BY Fred Hardwicke, M.D.
There are some events that you never forget. Very early in my career, a young man with acute lymphocytic leukemia was scheduled to receive diphenhydramine as a premedication for a platelet transfusion. This time, however, the patient erupted with a dreadful reaction. His heart was racing, his blood pressure skyrocketed, and his face held the look of terror.
I don’t think that we were a calming influence, but as we struggled with what to do, his symptoms started to dwindle away. A few minutes later, we discovered that epinephrine had been given, not diphenhydramine, and the mystery was solved.
Fast-f orward a few decades and imagine me called in by a helper to deal with a possible infusion reaction. I found a room with almost a dozen people in it, including my head infusion nurse, WilaFe “Wila” Tolentino, B.S.N., RN, OCN, and a handful of other nurses, some family members and, of course, the patient on a bed in the middle of it all. I started throwing around some of the usual questions, and then I asked if perhaps a wrong medicine was given. That did not seem to be the case, and fortunately, the patient’s situation improved over time.
From left: Fred Hardwicke, M.D., and WilaFe Tolentino, B.S.N., RN, OCN. Photos by Lauren Clark.
I didn’t think much more about the episode until the following morning, when Wila pulled me aside to have a talk: “Dr. Hardwicke, it is our job to establish trust with these patients, and when you have a patient and family around, you need to watch what you say.” I still didn’t quite connect the dots. “Dr. Hardwicke, we are professionals; we don’t give the wrong medicine!”
That was a conversation that I will never forget, and rather than tearing us apart, it helped solidify our friendship as professionals — a friendship rooted in respect for our different positions and admiration for our individual dedication and talents. Nurses and doctors have different roles, but both are professionals, living out their training with a solid ethic and with competence and compassion.
Like me, Wila was born on an island, but hers was in the Philippines, and she had a full life before she came to Texas. In Manila, she was the oldest of six children, so perhaps the leadership role came naturally to her. Getting a full education was something her parents promoted, and all of Wila’s siblings went into math or engineering. Although nursing was a popular profession, Wila didn’t see that in her future and considered being a teacher. Her mother pushed her into nursing anyway, insisting that her daughter had a “big heart” and could be a great nurse.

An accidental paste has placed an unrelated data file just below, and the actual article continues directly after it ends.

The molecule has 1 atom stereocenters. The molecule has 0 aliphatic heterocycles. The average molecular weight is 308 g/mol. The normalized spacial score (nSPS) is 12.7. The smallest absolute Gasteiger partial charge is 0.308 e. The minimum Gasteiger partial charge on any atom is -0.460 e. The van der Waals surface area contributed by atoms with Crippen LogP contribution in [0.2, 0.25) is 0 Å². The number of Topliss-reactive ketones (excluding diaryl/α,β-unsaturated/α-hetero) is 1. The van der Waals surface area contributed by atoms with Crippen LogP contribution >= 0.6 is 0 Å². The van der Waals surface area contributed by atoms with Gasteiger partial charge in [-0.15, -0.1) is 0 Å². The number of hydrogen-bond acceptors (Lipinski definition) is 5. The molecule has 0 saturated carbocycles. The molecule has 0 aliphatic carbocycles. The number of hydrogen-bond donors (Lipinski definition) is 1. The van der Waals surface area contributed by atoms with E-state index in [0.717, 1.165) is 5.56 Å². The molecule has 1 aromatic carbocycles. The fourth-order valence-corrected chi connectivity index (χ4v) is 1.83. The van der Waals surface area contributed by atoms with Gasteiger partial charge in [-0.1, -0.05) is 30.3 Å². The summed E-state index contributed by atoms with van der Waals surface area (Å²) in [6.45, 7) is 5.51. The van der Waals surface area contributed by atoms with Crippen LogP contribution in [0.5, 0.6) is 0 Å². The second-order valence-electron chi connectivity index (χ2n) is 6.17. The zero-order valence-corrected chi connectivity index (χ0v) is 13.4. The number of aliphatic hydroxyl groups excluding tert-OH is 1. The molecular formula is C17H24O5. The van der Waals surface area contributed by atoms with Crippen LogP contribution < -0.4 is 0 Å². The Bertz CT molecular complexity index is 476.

Initially, Wila’s experiences were all over the field, with some work in the emergency room, as well as medical and surgical intensive care units and floors. She thought of staying in the Philippines forever but felt strangely drawn by an opportunity that opened up in Saudi Arabia. What might have been a rather short diversion instead became a decade of nursing experience. Wila found a home in oncology because of the connections that develop with the patient throughout treatment. According to Wila, “It doesn’t feel like I am doing a job, but a service that is close to my heart. It feels right to stay in oncology.”
My theory is that Saudi Arabia helped train Wila for the climate of West Texas. Wila went back to the Philippines as a housewife but really missed nursing, and she took a long trip in 1995 to her next assignment — Lubbock, Texas. This was not exactly the big-city style that she expected, but she has grown to love it. She started doing a few on-call infusion nurse assignments at University Medical Center (UMC) in 2004 and became the head of the chemotherapy infusion nursing staff shortly after becoming a full‐time employee of UMC’s Southwest Cancer Center (SWCC) in 2006.
Wila says, “I really don’t need any awards or recognition to know that I am in the right place at the right time.” It is worth noting, though, that she has been a UMC All Star and has been the SWCC nurse of the unit three times. Frequently, she is the first nurse present, and she rarely leaves early. Having a family history of significant illnesses, she takes charge of her own health through exercise and diet. She is the nurse in charge of the outpatient bone marrow biopsy patients and is a go‐to person for tough IVs. She is the leader of the pack, and she leads well because she is not afraid to express her opinion and because she is respected by all the other infusion nurses. She also has managed to find a way to ensure that some of my last-minute patients can get in and receive the treatments that they need.
Wila became an American citizen a number of years ago. She has a grown daughter and son. From time to time, she will take long trips to visit siblings, and we eagerly await her return, because things aren’t quite the same when she is gone. I nominate her for the 2019 Extraordinary Healer® Award and will add, looking back over my dozen‐plus years of working with her, that her mother was right on the mark: She has a big heart, and she has become a great nurse.